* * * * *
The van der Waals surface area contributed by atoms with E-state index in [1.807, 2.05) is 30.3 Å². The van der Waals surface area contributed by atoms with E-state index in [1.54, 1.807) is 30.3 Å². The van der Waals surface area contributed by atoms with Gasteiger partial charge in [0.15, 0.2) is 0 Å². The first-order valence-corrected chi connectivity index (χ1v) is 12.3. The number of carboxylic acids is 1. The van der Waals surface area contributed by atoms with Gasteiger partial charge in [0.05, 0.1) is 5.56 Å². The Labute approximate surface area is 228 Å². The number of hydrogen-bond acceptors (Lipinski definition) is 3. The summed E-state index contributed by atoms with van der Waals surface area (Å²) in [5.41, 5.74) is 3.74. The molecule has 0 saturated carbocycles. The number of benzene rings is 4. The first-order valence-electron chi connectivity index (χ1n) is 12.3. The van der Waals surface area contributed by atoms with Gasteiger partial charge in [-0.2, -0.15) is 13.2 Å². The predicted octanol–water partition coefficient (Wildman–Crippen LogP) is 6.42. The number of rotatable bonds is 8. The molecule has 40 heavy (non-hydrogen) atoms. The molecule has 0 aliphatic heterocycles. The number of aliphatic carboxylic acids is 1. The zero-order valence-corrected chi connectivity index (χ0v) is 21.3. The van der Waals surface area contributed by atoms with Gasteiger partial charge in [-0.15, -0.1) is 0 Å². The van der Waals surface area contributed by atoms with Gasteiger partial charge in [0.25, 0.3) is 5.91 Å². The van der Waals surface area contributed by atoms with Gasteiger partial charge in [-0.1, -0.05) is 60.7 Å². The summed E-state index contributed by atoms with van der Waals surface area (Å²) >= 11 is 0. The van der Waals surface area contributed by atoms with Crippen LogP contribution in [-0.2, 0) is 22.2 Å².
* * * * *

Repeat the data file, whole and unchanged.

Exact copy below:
The van der Waals surface area contributed by atoms with E-state index in [1.807, 2.05) is 30.3 Å². The van der Waals surface area contributed by atoms with E-state index in [1.54, 1.807) is 30.3 Å². The van der Waals surface area contributed by atoms with Gasteiger partial charge in [0.15, 0.2) is 0 Å². The first-order valence-corrected chi connectivity index (χ1v) is 12.3. The number of carboxylic acids is 1. The van der Waals surface area contributed by atoms with Gasteiger partial charge in [0.05, 0.1) is 5.56 Å². The Labute approximate surface area is 228 Å². The number of hydrogen-bond acceptors (Lipinski definition) is 3. The summed E-state index contributed by atoms with van der Waals surface area (Å²) in [5.41, 5.74) is 3.74. The molecule has 0 saturated carbocycles. The number of benzene rings is 4. The first-order valence-electron chi connectivity index (χ1n) is 12.3. The van der Waals surface area contributed by atoms with Gasteiger partial charge in [-0.2, -0.15) is 13.2 Å². The predicted octanol–water partition coefficient (Wildman–Crippen LogP) is 6.42. The number of rotatable bonds is 8. The molecule has 40 heavy (non-hydrogen) atoms. The molecule has 0 aliphatic heterocycles. The number of aliphatic carboxylic acids is 1. The zero-order valence-corrected chi connectivity index (χ0v) is 21.3. The van der Waals surface area contributed by atoms with Gasteiger partial charge in [-0.15, -0.1) is 0 Å². The van der Waals surface area contributed by atoms with Gasteiger partial charge in [0.25, 0.3) is 5.91 Å². The van der Waals surface area contributed by atoms with Gasteiger partial charge in [-0.1, -0.05) is 60.7 Å². The summed E-state index contributed by atoms with van der Waals surface area (Å²) >= 11 is 0. The van der Waals surface area contributed by atoms with Crippen LogP contribution in [-0.2, 0) is 22.2 Å².